What is Fertility Awareness Method?
Fertility awareness methods or Fertility Awareness Based Methods (FABMs) is a form of natural family planning that involves monitoring signs of fertility to identify fertile days in any given menstrual cycle. Fertility signs such as cervical mucous and basal body temperature are then recorded in a fertility chart.
Are there different types of FAM methods?
There are many types of Fertility Awareness Based Methods including calendar-only methods (not reliable), cervical mucous-only methods, temperature-only methods and sympto-thermal methods.
What is the best type of fertility awareness method?
The most accurate types are sympto-thermal methods that involve monitoring symptoms (sympto) such as cervical mucous and basal body temperature (thermal). Sympto-termal methods can further be divided into single-check methods and double-check methods. Both these methods are highly effective, but double-check methods are a little more accurate as they use additional calculations to help narrow down the fertile window more precisely. Most of the better-quality research on the effectiveness of FAM is based on double-check sympto-thermal methods, however, double-check fertility methods usually can not be applied until a full year or 12 menstrual cycles are successfully charted and there is a thorough understanding of temperature shifts that occur at ovulation.
Are there any other markers of fertility besides cervical mucous and temperature?
There are other signs that can be charted to help identify fertility such as resting pulse rate, breathing rate, heart rate variability and the position of the cervix. Many femmetek devices now incorporate some of these markers into their devices and therefore can be tracked alongside the menstrual cycle. LH (luteinising hormone) testing strips can also be used alongside the practice of FAM in some women. As more research is conducted, other factors such as sleep, skin health, digestive health eye health and even voice changes have been found to be associated with hormonal changes in the menstrual cycle. Many of these signs can be recorded as symptoms and may be useful in identifying a hormonal link with other conditions or may help to identify hormone imbalances. Symptom monitoring or cycle tracking is a wonderful way to help identify potential health problems and can be used alongside FAM but it is not a reliable method of fertility tracking.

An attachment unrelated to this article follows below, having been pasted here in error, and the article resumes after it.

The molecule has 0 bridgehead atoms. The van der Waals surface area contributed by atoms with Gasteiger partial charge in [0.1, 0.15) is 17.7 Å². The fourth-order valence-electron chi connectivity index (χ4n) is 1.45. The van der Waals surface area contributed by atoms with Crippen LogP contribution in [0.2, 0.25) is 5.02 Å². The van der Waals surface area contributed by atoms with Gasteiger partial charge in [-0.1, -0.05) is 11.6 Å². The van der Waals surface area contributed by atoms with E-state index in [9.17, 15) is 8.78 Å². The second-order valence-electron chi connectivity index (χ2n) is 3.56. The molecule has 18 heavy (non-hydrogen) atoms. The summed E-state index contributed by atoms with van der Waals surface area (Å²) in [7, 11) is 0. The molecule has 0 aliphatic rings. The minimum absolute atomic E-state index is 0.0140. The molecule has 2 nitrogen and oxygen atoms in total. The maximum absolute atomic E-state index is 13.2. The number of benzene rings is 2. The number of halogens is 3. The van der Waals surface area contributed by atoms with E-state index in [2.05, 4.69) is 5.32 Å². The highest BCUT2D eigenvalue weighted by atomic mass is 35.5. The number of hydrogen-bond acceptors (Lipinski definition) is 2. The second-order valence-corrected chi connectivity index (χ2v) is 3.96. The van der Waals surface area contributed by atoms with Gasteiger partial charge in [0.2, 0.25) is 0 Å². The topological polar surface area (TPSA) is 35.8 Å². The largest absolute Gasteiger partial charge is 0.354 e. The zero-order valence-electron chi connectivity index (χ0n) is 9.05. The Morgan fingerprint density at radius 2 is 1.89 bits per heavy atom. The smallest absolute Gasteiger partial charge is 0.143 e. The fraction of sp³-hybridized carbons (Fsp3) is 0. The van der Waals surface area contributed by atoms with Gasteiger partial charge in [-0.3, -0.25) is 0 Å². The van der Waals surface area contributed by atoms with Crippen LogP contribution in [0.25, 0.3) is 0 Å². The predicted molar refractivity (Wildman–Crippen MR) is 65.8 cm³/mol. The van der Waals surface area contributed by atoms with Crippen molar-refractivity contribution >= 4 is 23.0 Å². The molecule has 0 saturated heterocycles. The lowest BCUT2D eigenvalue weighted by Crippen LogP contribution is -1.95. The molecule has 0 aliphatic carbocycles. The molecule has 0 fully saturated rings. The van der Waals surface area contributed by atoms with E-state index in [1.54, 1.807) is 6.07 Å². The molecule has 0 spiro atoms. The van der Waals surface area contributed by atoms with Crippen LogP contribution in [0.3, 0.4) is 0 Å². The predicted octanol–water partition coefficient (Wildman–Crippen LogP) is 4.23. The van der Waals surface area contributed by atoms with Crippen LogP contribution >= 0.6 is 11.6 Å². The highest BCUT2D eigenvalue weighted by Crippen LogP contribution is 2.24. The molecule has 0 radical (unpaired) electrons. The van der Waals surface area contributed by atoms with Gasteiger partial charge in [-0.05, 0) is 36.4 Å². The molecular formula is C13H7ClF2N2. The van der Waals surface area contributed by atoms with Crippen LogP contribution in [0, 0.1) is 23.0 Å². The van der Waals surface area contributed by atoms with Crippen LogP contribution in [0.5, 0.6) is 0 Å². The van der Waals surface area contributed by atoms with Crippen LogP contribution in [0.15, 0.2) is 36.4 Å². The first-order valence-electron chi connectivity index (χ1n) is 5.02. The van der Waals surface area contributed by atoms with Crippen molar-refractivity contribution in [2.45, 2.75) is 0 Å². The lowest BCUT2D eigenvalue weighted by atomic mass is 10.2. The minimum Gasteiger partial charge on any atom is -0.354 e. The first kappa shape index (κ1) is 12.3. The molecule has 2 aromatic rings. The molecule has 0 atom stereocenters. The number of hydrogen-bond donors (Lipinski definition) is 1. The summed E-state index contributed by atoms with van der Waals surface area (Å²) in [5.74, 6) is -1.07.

Although gaining knowledge and understanding of the different markers of fertility can be very interesting for some women, for most women the practice of monitoring other fertility signs (besides temperature and cervical mucous) becomes confusing and overwhelming and makes the practice of FAM impractical and difficult to adhere to. There is no need to monitor any other signs outside of cervical mucous and basal body temperature, as it does not improve the accuracy of the method.
As a fertility awareness instructor, my aim is to make the practice of fertility awareness as simple and easy to follow as possible. For this reason, the only parameters that I will discuss on my website are cervical mucous and basal body temperature.
What is FAM used for?
1. Help women achieve pregnancy faster. Based on a study from 2013 only 12% of women that had been actively trying to conceive for over a year were able to identify their fertile window correctly despite over 60% believing they knew how to time intercourse correctly (1). Although I suspect this figure is improving with time, accurate timing of sexual intercourse remains the largest barrier to pregnancy achievement in otherwise healthy couples.
2. Helps avoid pregnancy without the use of hormonal birth control.
For various reasons, women may not wish to use hormonal birth control. Fertility awareness methods provide a more reliable and effective form of birth control that also encourages body literacy without any side effects. In order to avoid pregnancy, abstinence or the use of a barrier method is required during the fertile window.
3. Helps identify hormonal imbalances. In my training, I was taught that FAM is the “ultimate” diagnostic tool for hormonal imbalances and potentially other more serious hormone-related conditions. By recording different symptoms alongside the fertility chart, different patterns may emerge that suggest hormone imbalances. While blood tests and dried urine hormone tests can be very helpful, they provide only a snapshot of hormone levels at the time of testing and may not be a clear representation of the larger picture. FAM looks at patterns that emerge from assessing the action of hormones on the menstrual cycle as a whole. Personally, charting my cycle was the only way I was able to identify my long-standing hormone imbalance. I was refused hormone testing by many doctors and was left in the dark about my hormone issues for many years until I discovered fertility awareness.
Please note** most research on the effectiveness of FAM has been conducted under the guidance of a qualified instructor. While FAM can easily be self-taught, we do not have data on the effectiveness of FAM without the guidance of an instructor. If you wish to work with me to learn the FAM method please contact me or book an appointment.
Hampton, K. D., Mazza, D., & Newton, J. M. (2013). Fertility-awareness knowledge, attitudes, and practices of women seeking fertility assistance. Journal of advanced nursing, 69(5), 1076–1084. https://doi.org/10.1111/j.1365-2648.2012.06095.x